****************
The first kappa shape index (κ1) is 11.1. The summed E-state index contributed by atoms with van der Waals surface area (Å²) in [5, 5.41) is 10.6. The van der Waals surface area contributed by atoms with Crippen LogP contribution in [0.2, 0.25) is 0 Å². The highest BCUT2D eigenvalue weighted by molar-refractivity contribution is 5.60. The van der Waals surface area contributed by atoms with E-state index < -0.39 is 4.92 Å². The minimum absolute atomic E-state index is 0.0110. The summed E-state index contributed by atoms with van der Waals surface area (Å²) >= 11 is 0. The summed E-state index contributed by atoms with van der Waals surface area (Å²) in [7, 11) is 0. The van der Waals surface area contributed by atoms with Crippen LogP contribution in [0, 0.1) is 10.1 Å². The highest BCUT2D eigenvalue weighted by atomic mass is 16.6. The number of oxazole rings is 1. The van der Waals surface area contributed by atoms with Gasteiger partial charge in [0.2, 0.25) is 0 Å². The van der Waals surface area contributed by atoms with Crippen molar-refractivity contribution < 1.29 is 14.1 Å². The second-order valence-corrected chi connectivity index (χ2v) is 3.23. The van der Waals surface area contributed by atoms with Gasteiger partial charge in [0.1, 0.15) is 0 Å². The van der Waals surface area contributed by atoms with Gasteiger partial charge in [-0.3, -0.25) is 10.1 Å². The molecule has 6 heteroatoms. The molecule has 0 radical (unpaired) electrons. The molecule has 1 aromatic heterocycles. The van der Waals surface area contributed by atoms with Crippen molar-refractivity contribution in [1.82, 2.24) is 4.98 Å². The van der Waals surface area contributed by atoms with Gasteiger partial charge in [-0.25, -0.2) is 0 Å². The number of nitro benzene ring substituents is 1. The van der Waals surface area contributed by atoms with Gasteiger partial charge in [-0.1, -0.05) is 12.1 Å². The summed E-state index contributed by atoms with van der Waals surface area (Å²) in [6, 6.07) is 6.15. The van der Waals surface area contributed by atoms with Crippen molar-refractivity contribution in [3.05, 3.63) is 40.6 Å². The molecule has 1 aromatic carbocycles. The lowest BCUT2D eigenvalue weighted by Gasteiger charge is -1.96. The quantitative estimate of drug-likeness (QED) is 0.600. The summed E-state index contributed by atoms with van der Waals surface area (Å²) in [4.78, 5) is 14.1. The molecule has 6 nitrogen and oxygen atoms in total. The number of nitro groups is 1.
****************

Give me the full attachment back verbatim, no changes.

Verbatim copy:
The first kappa shape index (κ1) is 11.1. The summed E-state index contributed by atoms with van der Waals surface area (Å²) in [5, 5.41) is 10.6. The van der Waals surface area contributed by atoms with Crippen LogP contribution in [0.2, 0.25) is 0 Å². The highest BCUT2D eigenvalue weighted by molar-refractivity contribution is 5.60. The van der Waals surface area contributed by atoms with E-state index < -0.39 is 4.92 Å². The minimum absolute atomic E-state index is 0.0110. The summed E-state index contributed by atoms with van der Waals surface area (Å²) >= 11 is 0. The summed E-state index contributed by atoms with van der Waals surface area (Å²) in [7, 11) is 0. The van der Waals surface area contributed by atoms with Crippen LogP contribution in [0, 0.1) is 10.1 Å². The highest BCUT2D eigenvalue weighted by atomic mass is 16.6. The number of oxazole rings is 1. The van der Waals surface area contributed by atoms with Gasteiger partial charge in [0.2, 0.25) is 0 Å². The van der Waals surface area contributed by atoms with Crippen molar-refractivity contribution < 1.29 is 14.1 Å². The second-order valence-corrected chi connectivity index (χ2v) is 3.23. The van der Waals surface area contributed by atoms with Gasteiger partial charge in [0.1, 0.15) is 0 Å². The van der Waals surface area contributed by atoms with Gasteiger partial charge in [-0.3, -0.25) is 10.1 Å². The molecule has 6 heteroatoms. The molecule has 0 radical (unpaired) electrons. The molecule has 1 aromatic heterocycles. The van der Waals surface area contributed by atoms with Crippen molar-refractivity contribution in [1.82, 2.24) is 4.98 Å². The van der Waals surface area contributed by atoms with Gasteiger partial charge in [-0.25, -0.2) is 0 Å². The number of nitro benzene ring substituents is 1. The van der Waals surface area contributed by atoms with Gasteiger partial charge in [-0.1, -0.05) is 12.1 Å². The summed E-state index contributed by atoms with van der Waals surface area (Å²) in [6, 6.07) is 6.15. The van der Waals surface area contributed by atoms with Crippen molar-refractivity contribution in [3.05, 3.63) is 40.6 Å². The molecule has 1 aromatic carbocycles. The lowest BCUT2D eigenvalue weighted by Gasteiger charge is -1.96. The quantitative estimate of drug-likeness (QED) is 0.600. The summed E-state index contributed by atoms with van der Waals surface area (Å²) in [4.78, 5) is 14.1. The molecule has 6 nitrogen and oxygen atoms in total. The number of nitro groups is 1.